[Viewpoint]It’s all localThe presidential candidate for the governing party has finally been chosen. Although there is still talk about all of the non-Grand National Party candidates consolidating into one, the curtain of the main presidential race is now up. We have two months left to choose our next president, so it’s time to study the visions and policies of each of the top candidates.
Lee Myung-bak, the Grand National Party’s candidate, pledged to make South Korea the seventh-largest economy in the world, with a gross national per-capita income of $40,000 in 10 years by attaining a growth rate of 7 percent a year.
To compete, Chung Dong-young, the United New Democratic Party’s candidate, promised that his presidency would launch an era in which 40 million Koreans would be in the middle class. Raising the per-capita income to $40,000 and upgrading 40 million people to the middle class! They are both exciting enough make our hearts beat.
But neither one is convincing, because they lack any roadmap for implementation. First, there is no regional element to their policies. Any sustainable future growth will not be possible without providing regional initiatives and self-help assistance. Instead, the public pledges of the presidential hopefuls follow the tradition that the center makes the decisions and the region accommodates them with whatever it is allotted.
As Korea has gotten past the point of being a semi-developed country, distributing money aimlessly does not contribute to the creation of jobs or the growth of businesses.
Youth unemployment is a good example. What is even worse is that due to globalization, uncertainties have grown in almost every area. It has become more and more difficult to get the desired effect of a policy if the government does not balance the needs and risks of each project. Local regional governments can get much closer to the individuals than the center. Not to mention the United States, which has a strong tradition of regional independence, even in Japan, traditionally known for its high reliance on the center, government policies have gravitated toward regions.
Let’s take a look at the issue of employment, the main focus of Chung’s campaign pledge. After the bubble burst in the early 1990s, Japan suffered from high unemployment for a long time and came to the conclusion that the unilateral policies of the central government weren’t working. The Japanese government then allowed the local governments to independently promote their own employment policies.
In the metropolitan city of Osaka, which suffered from a high unemployment rate, the implementation of the new policy created 60,000 jobs; another 120,000 were added later with new policies.
Still, the unemployment problem was not easily resolved, due to the mismatch between the problem and the government’s solution.
For example, although the number of jobs grew 2.4 times larger than the number of job-seekers below the age of 24, thanks to the Osaka local government’s efforts, the unemployment rate was still as high as 9.7 percent. The city government realized that simply increasing the number of jobs was not the solution. It began instead to help those who had difficulty finding jobs through their own efforts, such as the young, senior citizens and women with a vocational education and employment referrals that best fit their specific needs. And the city government linked it to the city of Osaka’s industrial policy.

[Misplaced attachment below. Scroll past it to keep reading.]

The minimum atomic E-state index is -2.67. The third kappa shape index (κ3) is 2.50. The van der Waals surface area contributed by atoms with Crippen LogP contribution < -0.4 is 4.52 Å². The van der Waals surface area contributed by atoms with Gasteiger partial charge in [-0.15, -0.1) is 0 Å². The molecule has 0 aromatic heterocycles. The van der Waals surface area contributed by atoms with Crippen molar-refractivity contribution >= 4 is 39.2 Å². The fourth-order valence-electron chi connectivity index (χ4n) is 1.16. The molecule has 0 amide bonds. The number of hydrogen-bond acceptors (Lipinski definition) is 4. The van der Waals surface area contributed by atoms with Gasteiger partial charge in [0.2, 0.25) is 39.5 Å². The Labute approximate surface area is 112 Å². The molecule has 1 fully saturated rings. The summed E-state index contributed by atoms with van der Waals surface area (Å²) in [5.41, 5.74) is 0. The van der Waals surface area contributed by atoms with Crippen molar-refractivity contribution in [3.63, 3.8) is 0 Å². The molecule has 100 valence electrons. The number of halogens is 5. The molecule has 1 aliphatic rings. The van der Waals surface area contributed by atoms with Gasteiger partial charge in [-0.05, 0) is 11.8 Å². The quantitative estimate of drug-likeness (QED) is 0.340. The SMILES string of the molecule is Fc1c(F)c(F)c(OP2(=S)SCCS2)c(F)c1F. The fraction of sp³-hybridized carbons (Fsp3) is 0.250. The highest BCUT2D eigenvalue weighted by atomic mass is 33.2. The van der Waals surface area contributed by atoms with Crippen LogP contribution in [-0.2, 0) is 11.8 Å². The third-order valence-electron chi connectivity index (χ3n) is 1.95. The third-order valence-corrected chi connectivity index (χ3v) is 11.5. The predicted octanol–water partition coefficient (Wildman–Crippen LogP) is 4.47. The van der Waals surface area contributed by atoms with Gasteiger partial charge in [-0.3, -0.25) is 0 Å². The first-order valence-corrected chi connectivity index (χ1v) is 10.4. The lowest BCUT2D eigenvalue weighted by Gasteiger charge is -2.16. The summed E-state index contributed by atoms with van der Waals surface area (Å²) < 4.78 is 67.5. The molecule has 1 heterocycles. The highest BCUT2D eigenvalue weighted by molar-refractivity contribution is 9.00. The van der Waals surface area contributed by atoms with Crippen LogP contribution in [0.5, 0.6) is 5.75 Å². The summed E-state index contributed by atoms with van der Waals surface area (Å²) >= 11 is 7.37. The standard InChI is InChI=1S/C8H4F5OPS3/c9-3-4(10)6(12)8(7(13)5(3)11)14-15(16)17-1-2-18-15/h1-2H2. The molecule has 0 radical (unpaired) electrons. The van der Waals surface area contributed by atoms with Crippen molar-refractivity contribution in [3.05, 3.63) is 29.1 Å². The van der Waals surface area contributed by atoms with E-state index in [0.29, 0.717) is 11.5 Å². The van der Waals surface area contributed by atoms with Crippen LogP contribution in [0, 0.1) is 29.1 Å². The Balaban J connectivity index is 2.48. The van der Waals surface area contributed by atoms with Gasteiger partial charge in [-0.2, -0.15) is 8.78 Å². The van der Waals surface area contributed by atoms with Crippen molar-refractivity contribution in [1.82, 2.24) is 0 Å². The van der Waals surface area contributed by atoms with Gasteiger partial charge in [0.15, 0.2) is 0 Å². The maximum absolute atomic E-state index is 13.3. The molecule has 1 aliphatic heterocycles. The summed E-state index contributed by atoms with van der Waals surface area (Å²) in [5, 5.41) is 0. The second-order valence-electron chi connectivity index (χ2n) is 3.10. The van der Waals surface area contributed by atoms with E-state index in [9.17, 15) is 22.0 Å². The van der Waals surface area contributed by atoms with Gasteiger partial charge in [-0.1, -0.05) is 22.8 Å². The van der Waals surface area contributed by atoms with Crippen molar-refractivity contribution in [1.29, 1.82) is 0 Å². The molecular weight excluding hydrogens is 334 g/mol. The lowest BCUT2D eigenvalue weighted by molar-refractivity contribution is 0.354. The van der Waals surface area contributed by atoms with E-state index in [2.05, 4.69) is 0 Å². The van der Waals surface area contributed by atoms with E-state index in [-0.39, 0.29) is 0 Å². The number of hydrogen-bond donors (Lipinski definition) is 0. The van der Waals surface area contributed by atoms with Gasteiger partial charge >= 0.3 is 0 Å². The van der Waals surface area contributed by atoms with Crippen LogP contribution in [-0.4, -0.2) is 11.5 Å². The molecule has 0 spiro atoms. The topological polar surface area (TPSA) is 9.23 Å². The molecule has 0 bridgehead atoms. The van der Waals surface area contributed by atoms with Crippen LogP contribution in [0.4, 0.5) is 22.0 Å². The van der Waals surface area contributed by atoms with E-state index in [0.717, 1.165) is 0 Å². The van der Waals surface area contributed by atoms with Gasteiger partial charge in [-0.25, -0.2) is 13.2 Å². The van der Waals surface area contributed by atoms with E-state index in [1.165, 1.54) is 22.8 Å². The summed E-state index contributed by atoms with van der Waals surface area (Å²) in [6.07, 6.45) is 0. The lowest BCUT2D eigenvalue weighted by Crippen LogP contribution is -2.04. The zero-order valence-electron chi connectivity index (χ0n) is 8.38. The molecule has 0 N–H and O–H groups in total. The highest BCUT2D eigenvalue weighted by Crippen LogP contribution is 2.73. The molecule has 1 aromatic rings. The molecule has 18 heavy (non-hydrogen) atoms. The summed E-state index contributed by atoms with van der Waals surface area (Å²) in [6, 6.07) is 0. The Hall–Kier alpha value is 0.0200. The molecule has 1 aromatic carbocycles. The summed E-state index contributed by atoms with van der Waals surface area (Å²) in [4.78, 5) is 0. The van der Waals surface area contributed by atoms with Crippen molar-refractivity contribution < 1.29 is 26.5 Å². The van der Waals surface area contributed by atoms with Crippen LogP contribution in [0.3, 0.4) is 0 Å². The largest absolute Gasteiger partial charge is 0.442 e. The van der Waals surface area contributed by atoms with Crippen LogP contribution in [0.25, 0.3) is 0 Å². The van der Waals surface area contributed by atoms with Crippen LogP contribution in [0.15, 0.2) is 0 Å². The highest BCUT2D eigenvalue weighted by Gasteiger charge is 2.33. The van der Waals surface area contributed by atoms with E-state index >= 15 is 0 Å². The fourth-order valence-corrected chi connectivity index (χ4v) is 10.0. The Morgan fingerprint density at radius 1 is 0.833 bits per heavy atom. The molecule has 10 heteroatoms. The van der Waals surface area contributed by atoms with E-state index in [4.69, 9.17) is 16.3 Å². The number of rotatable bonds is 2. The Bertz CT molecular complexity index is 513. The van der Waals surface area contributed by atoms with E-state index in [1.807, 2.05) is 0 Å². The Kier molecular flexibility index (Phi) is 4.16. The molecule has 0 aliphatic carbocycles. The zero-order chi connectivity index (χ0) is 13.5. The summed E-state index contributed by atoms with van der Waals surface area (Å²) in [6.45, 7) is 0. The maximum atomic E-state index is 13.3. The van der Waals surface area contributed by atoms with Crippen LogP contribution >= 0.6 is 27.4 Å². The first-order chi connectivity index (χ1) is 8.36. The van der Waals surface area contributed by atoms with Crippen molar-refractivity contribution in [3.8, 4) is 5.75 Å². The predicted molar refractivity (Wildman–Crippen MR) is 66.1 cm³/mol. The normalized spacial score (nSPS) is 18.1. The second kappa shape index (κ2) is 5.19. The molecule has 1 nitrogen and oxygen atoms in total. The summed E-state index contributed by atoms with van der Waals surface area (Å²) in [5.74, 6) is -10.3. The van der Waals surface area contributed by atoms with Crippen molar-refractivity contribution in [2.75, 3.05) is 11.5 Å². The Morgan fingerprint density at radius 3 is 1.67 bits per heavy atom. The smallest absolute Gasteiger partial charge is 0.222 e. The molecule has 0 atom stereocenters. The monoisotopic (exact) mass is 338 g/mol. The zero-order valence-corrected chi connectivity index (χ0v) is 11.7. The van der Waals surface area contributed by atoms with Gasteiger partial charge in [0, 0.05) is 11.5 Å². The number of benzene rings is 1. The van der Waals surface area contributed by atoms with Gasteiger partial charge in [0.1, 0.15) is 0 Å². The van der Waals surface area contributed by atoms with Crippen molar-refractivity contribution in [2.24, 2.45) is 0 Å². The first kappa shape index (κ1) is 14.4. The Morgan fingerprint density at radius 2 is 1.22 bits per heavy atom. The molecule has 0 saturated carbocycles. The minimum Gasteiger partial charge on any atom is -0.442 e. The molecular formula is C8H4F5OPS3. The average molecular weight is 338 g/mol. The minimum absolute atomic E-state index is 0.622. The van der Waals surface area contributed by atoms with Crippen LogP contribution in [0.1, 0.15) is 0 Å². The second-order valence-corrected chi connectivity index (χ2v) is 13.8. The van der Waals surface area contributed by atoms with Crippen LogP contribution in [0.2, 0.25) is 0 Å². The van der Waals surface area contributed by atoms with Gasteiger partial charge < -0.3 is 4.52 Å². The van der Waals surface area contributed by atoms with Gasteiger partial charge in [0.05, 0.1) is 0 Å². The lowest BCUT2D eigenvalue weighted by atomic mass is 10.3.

The same applies to the policy of “nurturing industries that fulfill regional characteristics,” which Lee suggested as a way to help regional growth. Japan, too, once provided large-scale support for the development of regional industrial clusters.
After the bubble burst, however, the growth rate of such clusters fell far behind the average growth rate of the nation. Some people pointed out that the industrial areas which formed naturally in the metropolitan areas had more self-surviving vitality than regionally created industrial clusters. The Japanese government realized that uniform government support was not the solution, and created an atmosphere in which the local provinces could decide, manage and take the responsibility themselves.
Yayo is a cozy city with a population of 270,000 located in the center of the Osaka metropolitan area. About 2,000 factories are concentrated in an industrial cluster there. The city decided to try to revive its economy by establishing an “Industry Promotion Assembly,” led by citizens, businessmen and manufacturers. They adopted rules designed to help small- and medium-sized businesses, after close research and consultation, and established a support center for such firms. At the center, three coordinators provided one-stop consultations, ranging from problems related to the adoption of information technology to bank loans.
The above examples of Japan are not simple success stories. They are hard-earned lessons attained through repeated trial and error. There is no reason not to use them as a model.
*The writer is a professor of economics at Saitama University, Japan. Translation by the JoongAng Daily staff.
by Woo Jong-won